News | 5 February 2021
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Empowering rangatahi to branch out into nature

Encouraging young people to connect with nature, build relationships and work together towards a common goal is the name of the game for ZEALANDIA’s Rāngai Rangatahi / Youth Collective.

Eleven young people standing in a group smiling at the camera. They are members of the Zealandia Youth Collective.

Launched last year by Community Engagement Ranger Cat Ayres, the initiative brings together Wellingtonians aged 15-18 and is seeking to recruit 12 young people for its next intake beginning on 20 February.

Cat says the programme’s aim is to connect rangatahi, or youth, from diverse backgrounds with nature and help them develop the skills to turn their interests into action.

“As a globally recognised ecosanctuary based in the heart of Wellington, we are in an exciting position to be able to share our knowledge to empower young people and give them a platform to inspire others.

“Their voice is important, and we aim to support them in learning a range of skills which they can take forward and opens them up to new possibilities for when they leave school.”

The programme, which embraces te ao Māori, has members learning about conservation through a range of behind-the-scenes experiences at Zealandia, while drawing on different staff members’ expertise to facilitate sessions on topics the young people are interested in learning about.

“We want it to be led by young people, so we empower them as much as possible to shape what the Youth Collective is,” Cat says.

In addition to learning more about local nature through practical activities, a lot of the importance will be placed on skills around working together: teamwork, and collaboration.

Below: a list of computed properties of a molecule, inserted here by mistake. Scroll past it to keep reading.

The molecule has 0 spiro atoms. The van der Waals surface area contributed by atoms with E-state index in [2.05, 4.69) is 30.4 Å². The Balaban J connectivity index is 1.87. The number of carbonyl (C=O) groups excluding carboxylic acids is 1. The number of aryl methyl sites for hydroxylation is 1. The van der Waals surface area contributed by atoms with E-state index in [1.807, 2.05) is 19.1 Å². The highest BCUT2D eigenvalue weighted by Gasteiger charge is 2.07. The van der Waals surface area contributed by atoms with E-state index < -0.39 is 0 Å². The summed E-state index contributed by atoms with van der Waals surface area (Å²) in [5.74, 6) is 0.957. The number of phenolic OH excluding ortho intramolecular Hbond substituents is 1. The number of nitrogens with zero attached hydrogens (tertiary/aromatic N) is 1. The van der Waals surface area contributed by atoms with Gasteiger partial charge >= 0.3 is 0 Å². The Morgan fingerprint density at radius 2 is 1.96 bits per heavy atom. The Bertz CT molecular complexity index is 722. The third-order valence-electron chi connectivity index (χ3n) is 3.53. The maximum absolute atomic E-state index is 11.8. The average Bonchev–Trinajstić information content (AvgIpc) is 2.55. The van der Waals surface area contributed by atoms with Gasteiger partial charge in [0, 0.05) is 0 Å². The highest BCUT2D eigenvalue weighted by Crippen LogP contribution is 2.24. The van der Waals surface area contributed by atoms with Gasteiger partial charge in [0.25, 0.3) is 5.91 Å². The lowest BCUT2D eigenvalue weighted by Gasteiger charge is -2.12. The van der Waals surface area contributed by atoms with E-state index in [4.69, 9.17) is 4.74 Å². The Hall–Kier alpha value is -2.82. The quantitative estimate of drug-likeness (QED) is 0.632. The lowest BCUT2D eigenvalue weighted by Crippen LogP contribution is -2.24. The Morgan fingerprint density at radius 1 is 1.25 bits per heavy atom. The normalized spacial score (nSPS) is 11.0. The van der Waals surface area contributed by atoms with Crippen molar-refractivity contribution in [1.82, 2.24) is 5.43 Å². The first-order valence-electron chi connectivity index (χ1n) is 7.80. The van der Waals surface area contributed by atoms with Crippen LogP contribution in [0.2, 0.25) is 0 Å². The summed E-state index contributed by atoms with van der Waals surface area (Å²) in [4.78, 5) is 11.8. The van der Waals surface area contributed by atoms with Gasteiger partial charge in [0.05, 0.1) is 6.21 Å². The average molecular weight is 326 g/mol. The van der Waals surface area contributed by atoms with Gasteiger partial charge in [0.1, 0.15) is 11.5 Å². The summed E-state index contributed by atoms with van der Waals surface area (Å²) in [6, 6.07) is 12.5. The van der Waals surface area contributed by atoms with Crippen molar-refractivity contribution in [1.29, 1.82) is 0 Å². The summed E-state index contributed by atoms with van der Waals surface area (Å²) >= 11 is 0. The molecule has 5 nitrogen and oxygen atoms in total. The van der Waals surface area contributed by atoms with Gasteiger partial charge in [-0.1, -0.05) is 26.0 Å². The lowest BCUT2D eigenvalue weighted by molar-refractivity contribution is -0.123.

“Towards the final third of the programme, they’ll be able to take what they learnt and choose how to create it into something they can share with other people.”

The Youth Collective will run over three school terms, with the group meeting twice a month (on a Wednesday evening and a Saturday).

The programme is fully funded.

Ten young people, who are members of the Zealandia Youth Collective, siting in a circle on the lawn at Zealandia.
Youth Collective members at Zealandia. Photo by Te Kawa Robb.

“Many people face barriers when it comes to connecting with nature and everyone has the right to feel comfortable and confident in our natural spaces,” Cat says.

“We do what we can to reduce some of those challenges. We make sure transport costs are covered, that food is provided, and we have realistic expectations when it comes to their commitment to the programme – 15 to 18-year-olds have a lot going on.”

The Collective will be facilitated by Cat, who has a background in science communication and youth programming, and environmental educator, Te Kawa Robb.

Its first youth intake last year was tasked with designing a visual identity and kaupapa for the Collective to take forward.

Their vision concluded the group would be “passionate about the environment with a goal to make change”, with the Collective’s values including compassion, manaakitanga (being hospitable), inclusiveness, kaitiakitanga (guardianship), and hard work.

“The openness, enthusiasm and creativity of the young people involved in our start-up project blew me away,” Cat says.

“They achieved so much as a group in four days that I can’t wait to see what the new Youth Collective accomplish in our expanded 2021 programme.”

Applications for the next Zealandia Youth Collective intake are open now until Thursday 11 February.

Cat says support is available to those who need help to apply. For more information, visit the webpage:

The first session will be on 20 February.